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Really Awesome Information About the Red-lipped Batfish

Information About the Red-lipped Batfish
Known as a weird-looking fish, the red-lipped batfish thrives in the marine environment of the Galápagos Islands in the Pacific Ocean. Endemic to the islands, this is a less known-about aquatic species. Here are some interesting facts about this batfish.
Rujuta Patil
Last Updated: Aug 12, 2017
The Voyage of the Beagle
This book by Charles Darwin mentions several endemic species of the Galápagos Islands, which were studied by him during the second survey expedition of HMS Beagle between 1831 and 1836.
The name batfish is given to other fish types too, including the California batfish, some animals from the Ephippidae family, etc. The Ogcocephalidae is another batfish family of well-adapted oceanic bottom dwellers. These are sometimes also called seabats or anglerfish.

Although found in deep waters, a few species are found in comparatively shallow waters. The habitat of tropical and sub-tropical water bodies is common among all the Ogcocephalidae family members worldwide. One such member with a distinct identity is the red-lipped batfish.
The Red-lipped Batfish
Scientific Classification
Kingdom: Animalia
Phylum: Chordata
Class: Actinopterygii
Order: Lophiiformes
Family: Ogcocephalidae
Genus: Ogcocephalus
Species: Ogcocephalus darwini
Species Authority: Carl Leavitt Hubbs, 1958
The common names for this species include 'Batfish', 'Galápagos batfish' in English, and 'Pez murciélago', 'Pez murciélago labio rojo' in Spanish. According to the IUCN Red List, it falls under the least concern category. This species is believed to have no threat, or does not face any declining populations, because of the broad range of depth and deep water habitat.
The red-lipped batfish dwells mainly in the southeastern Pacific Ocean. They are found in the vicinity of the Galápagos Islands, which lies on the equator and off the west coast of the South American continent. They are rarely found besides these islands, occasionally within the regions below Peru, one exception being recorded in Ecuador too.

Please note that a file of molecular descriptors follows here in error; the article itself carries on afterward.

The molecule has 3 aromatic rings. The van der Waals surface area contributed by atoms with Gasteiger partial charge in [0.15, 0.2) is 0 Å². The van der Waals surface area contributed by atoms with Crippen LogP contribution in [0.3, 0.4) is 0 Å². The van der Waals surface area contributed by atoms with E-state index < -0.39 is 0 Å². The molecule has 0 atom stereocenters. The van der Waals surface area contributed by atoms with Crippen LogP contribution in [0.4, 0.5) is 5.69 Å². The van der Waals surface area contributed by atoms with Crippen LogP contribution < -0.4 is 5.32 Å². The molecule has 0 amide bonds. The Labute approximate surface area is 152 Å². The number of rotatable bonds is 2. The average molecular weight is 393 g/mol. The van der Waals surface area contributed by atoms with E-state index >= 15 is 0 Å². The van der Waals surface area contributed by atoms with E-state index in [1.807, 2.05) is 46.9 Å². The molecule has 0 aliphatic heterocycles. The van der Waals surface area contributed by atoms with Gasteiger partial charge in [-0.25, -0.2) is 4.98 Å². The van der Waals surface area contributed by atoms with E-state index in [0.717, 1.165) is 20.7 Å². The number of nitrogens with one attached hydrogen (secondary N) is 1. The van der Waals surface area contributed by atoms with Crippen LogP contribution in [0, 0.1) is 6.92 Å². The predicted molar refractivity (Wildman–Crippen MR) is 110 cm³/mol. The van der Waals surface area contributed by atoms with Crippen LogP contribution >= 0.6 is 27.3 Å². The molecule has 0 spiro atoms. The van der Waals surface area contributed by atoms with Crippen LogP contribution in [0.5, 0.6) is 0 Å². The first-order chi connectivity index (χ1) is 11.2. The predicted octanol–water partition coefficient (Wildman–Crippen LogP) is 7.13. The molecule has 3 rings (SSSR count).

The average depth at which this strange-looking aquatic animal is spotted is 30 meters. This species is mostly seen in the sand and rubble substrate, thus, primarily on the deep ocean floor. The red-lipped batfish, although frequenting shallow waters in some regions, also rise to the surface in deep waters. It is not surprising to find them at the edges of reefs that are around 120 meters deep.
Appearance and Size
Batfish are said to possess certain features resembling a bat, which is why the name. With a light-brown to gray colored body, the batfish can only be identified from a crowd due to the characteristic red lips. They are bright-red, almost fluorescent in color. This feature is understood by marine biologists to be a mechanism to enhance species recognition during spawning (breeding).
The squamation, or scales, are shagreen-like and comparatively smooth in texture. Commonly, this fish has around nineteen to twenty vertebrae. The longest red-lipped batfish found so far has been around 40 cm long. 'Illicium' is what is seen on the top of the head; a protruding extension.
Adaptations of Galápagos Batfish
Although a deep-water fish, it does not know how to swim well. So, a red-lipped batfish straight away walks on the ocean floor. It is identified with this peculiarity, as it possesses highly altered pectoral fins that aid walking. On maturity, the dorsal fin turns into a spine-like projection, extending from the head. This illicium is known to be used by the fish to attract prey; also a similarity with other anglerfish. Esca present at the end of the illicium sends out bright light, which in deep waters easily attracts smaller fish, serving as food for the batfish.
This batfish is a piscivore/ivertivore, which means it eats other small fish and invertebrates. Its diet constitutes small crustaceans, including shrimp, mollusks, crabs, etc.
Lifespan and Reproduction
The lifespan of a red-lipped batfish is considered to be approximately up to twelve years. These fish reproduce sexually. Their eggs include pelagic and pelagic larva types.
Since this fish resides at the bottom of the ocean, it has no vulnerabilities from even any climatic changes, or phenomena like the ENSO (El Niño Southern Oscillation).